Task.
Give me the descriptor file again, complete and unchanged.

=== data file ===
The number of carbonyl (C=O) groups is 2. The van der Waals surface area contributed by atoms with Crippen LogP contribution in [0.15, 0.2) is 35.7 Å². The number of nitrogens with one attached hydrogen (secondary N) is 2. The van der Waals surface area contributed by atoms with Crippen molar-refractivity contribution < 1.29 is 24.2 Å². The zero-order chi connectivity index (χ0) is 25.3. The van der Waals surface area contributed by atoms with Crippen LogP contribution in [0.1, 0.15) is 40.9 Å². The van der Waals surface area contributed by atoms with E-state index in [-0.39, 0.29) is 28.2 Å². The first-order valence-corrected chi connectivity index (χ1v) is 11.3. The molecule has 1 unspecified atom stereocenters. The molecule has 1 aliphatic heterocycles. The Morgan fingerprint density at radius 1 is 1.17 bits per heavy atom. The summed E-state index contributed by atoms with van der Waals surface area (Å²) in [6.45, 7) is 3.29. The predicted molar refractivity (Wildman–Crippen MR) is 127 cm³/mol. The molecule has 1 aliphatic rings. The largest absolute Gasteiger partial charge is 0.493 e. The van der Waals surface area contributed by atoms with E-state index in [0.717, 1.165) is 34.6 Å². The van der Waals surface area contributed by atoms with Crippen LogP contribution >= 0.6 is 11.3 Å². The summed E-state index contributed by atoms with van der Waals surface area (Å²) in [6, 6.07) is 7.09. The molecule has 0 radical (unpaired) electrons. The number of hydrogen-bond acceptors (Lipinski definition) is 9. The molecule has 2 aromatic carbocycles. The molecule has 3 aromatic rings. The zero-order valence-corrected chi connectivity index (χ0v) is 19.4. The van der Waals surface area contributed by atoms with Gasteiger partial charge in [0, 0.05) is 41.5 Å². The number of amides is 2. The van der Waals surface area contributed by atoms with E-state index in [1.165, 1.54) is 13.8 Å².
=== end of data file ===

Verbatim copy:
The number of carbonyl (C=O) groups is 2. The van der Waals surface area contributed by atoms with Crippen LogP contribution in [0.15, 0.2) is 35.7 Å². The number of nitrogens with one attached hydrogen (secondary N) is 2. The van der Waals surface area contributed by atoms with Crippen molar-refractivity contribution < 1.29 is 24.2 Å². The zero-order chi connectivity index (χ0) is 25.3. The van der Waals surface area contributed by atoms with Crippen LogP contribution in [0.1, 0.15) is 40.9 Å². The van der Waals surface area contributed by atoms with E-state index in [-0.39, 0.29) is 28.2 Å². The first-order valence-corrected chi connectivity index (χ1v) is 11.3. The molecule has 1 unspecified atom stereocenters. The molecule has 1 aliphatic heterocycles. The Morgan fingerprint density at radius 1 is 1.17 bits per heavy atom. The summed E-state index contributed by atoms with van der Waals surface area (Å²) in [6.45, 7) is 3.29. The predicted molar refractivity (Wildman–Crippen MR) is 127 cm³/mol. The molecule has 1 aliphatic rings. The largest absolute Gasteiger partial charge is 0.493 e. The van der Waals surface area contributed by atoms with E-state index in [0.717, 1.165) is 34.6 Å². The van der Waals surface area contributed by atoms with Crippen LogP contribution >= 0.6 is 11.3 Å². The summed E-state index contributed by atoms with van der Waals surface area (Å²) in [6, 6.07) is 7.09. The molecule has 0 radical (unpaired) electrons. The number of hydrogen-bond acceptors (Lipinski definition) is 9. The molecule has 2 aromatic carbocycles. The molecule has 3 aromatic rings. The zero-order valence-corrected chi connectivity index (χ0v) is 19.4. The van der Waals surface area contributed by atoms with Gasteiger partial charge in [0, 0.05) is 41.5 Å². The number of amides is 2. The van der Waals surface area contributed by atoms with E-state index in [1.165, 1.54) is 13.8 Å².